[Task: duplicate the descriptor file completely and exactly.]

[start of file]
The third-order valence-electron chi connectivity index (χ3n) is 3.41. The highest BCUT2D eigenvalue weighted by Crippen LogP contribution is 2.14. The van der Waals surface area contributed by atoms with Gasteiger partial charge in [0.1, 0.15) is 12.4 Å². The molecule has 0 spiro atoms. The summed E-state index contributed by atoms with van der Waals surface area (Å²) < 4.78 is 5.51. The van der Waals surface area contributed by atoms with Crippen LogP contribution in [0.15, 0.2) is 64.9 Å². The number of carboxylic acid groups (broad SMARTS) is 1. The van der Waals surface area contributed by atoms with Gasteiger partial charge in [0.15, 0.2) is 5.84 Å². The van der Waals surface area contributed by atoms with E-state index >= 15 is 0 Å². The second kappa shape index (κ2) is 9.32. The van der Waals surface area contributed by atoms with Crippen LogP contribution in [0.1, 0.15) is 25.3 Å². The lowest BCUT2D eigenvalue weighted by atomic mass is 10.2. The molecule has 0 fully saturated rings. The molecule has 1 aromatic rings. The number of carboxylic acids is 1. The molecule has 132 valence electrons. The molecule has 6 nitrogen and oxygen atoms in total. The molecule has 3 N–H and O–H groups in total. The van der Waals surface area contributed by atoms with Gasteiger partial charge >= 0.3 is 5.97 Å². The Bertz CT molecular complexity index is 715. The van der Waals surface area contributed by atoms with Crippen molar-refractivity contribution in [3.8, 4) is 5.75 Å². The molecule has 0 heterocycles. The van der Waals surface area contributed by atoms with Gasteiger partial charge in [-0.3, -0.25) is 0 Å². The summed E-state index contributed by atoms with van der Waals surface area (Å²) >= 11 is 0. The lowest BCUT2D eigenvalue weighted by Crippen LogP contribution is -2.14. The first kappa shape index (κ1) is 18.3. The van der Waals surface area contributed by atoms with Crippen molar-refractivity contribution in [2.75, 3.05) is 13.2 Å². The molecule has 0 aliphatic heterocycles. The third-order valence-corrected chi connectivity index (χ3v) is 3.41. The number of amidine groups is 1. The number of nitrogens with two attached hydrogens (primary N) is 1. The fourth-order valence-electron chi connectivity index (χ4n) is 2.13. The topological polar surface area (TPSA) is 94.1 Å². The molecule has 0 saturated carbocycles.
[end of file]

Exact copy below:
The third-order valence-electron chi connectivity index (χ3n) is 3.41. The highest BCUT2D eigenvalue weighted by Crippen LogP contribution is 2.14. The van der Waals surface area contributed by atoms with Gasteiger partial charge in [0.1, 0.15) is 12.4 Å². The molecule has 0 spiro atoms. The summed E-state index contributed by atoms with van der Waals surface area (Å²) < 4.78 is 5.51. The van der Waals surface area contributed by atoms with Crippen LogP contribution in [0.15, 0.2) is 64.9 Å². The number of carboxylic acid groups (broad SMARTS) is 1. The van der Waals surface area contributed by atoms with Gasteiger partial charge in [0.15, 0.2) is 5.84 Å². The van der Waals surface area contributed by atoms with E-state index >= 15 is 0 Å². The second kappa shape index (κ2) is 9.32. The van der Waals surface area contributed by atoms with Crippen LogP contribution in [0.1, 0.15) is 25.3 Å². The lowest BCUT2D eigenvalue weighted by atomic mass is 10.2. The molecule has 0 fully saturated rings. The molecule has 1 aromatic rings. The number of carboxylic acids is 1. The molecule has 132 valence electrons. The molecule has 6 nitrogen and oxygen atoms in total. The molecule has 3 N–H and O–H groups in total. The van der Waals surface area contributed by atoms with Gasteiger partial charge >= 0.3 is 5.97 Å². The Bertz CT molecular complexity index is 715. The van der Waals surface area contributed by atoms with Crippen molar-refractivity contribution in [3.8, 4) is 5.75 Å². The molecule has 0 heterocycles. The van der Waals surface area contributed by atoms with Gasteiger partial charge in [-0.3, -0.25) is 0 Å². The summed E-state index contributed by atoms with van der Waals surface area (Å²) >= 11 is 0. The lowest BCUT2D eigenvalue weighted by Crippen LogP contribution is -2.14. The first kappa shape index (κ1) is 18.3. The van der Waals surface area contributed by atoms with Crippen molar-refractivity contribution in [2.75, 3.05) is 13.2 Å². The molecule has 0 aliphatic heterocycles. The third-order valence-corrected chi connectivity index (χ3v) is 3.41. The number of amidine groups is 1. The number of nitrogens with two attached hydrogens (primary N) is 1. The fourth-order valence-electron chi connectivity index (χ4n) is 2.13. The topological polar surface area (TPSA) is 94.1 Å². The molecule has 0 saturated carbocycles.